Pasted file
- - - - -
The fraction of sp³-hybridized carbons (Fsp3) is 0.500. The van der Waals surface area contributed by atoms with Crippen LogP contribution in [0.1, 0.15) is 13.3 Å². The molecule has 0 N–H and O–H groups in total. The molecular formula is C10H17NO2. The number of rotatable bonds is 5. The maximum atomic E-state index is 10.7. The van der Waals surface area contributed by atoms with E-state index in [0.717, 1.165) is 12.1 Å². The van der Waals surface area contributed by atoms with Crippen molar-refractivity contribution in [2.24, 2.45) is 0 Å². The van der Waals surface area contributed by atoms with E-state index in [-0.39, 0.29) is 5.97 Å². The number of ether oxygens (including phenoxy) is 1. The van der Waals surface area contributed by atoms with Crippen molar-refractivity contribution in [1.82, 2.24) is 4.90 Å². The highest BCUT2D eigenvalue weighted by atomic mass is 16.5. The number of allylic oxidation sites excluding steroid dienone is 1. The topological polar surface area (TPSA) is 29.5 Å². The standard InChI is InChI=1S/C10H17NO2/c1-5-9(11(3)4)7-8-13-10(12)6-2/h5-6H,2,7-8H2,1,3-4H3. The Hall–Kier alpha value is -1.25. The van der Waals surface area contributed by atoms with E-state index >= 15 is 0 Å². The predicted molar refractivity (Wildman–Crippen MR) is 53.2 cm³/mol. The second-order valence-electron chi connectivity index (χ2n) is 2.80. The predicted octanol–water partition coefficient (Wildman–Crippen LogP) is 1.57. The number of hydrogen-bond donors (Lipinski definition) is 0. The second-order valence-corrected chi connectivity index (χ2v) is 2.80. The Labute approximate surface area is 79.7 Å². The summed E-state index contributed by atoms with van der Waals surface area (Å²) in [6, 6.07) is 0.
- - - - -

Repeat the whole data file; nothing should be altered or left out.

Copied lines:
The fraction of sp³-hybridized carbons (Fsp3) is 0.500. The van der Waals surface area contributed by atoms with Crippen LogP contribution in [0.1, 0.15) is 13.3 Å². The molecule has 0 N–H and O–H groups in total. The molecular formula is C10H17NO2. The number of rotatable bonds is 5. The maximum atomic E-state index is 10.7. The van der Waals surface area contributed by atoms with E-state index in [0.717, 1.165) is 12.1 Å². The van der Waals surface area contributed by atoms with Crippen molar-refractivity contribution in [2.24, 2.45) is 0 Å². The van der Waals surface area contributed by atoms with E-state index in [-0.39, 0.29) is 5.97 Å². The number of ether oxygens (including phenoxy) is 1. The van der Waals surface area contributed by atoms with Crippen molar-refractivity contribution in [1.82, 2.24) is 4.90 Å². The highest BCUT2D eigenvalue weighted by atomic mass is 16.5. The number of allylic oxidation sites excluding steroid dienone is 1. The topological polar surface area (TPSA) is 29.5 Å². The standard InChI is InChI=1S/C10H17NO2/c1-5-9(11(3)4)7-8-13-10(12)6-2/h5-6H,2,7-8H2,1,3-4H3. The Hall–Kier alpha value is -1.25. The van der Waals surface area contributed by atoms with E-state index >= 15 is 0 Å². The predicted molar refractivity (Wildman–Crippen MR) is 53.2 cm³/mol. The second-order valence-electron chi connectivity index (χ2n) is 2.80. The predicted octanol–water partition coefficient (Wildman–Crippen LogP) is 1.57. The number of hydrogen-bond donors (Lipinski definition) is 0. The second-order valence-corrected chi connectivity index (χ2v) is 2.80. The Labute approximate surface area is 79.7 Å². The summed E-state index contributed by atoms with van der Waals surface area (Å²) in [6, 6.07) is 0.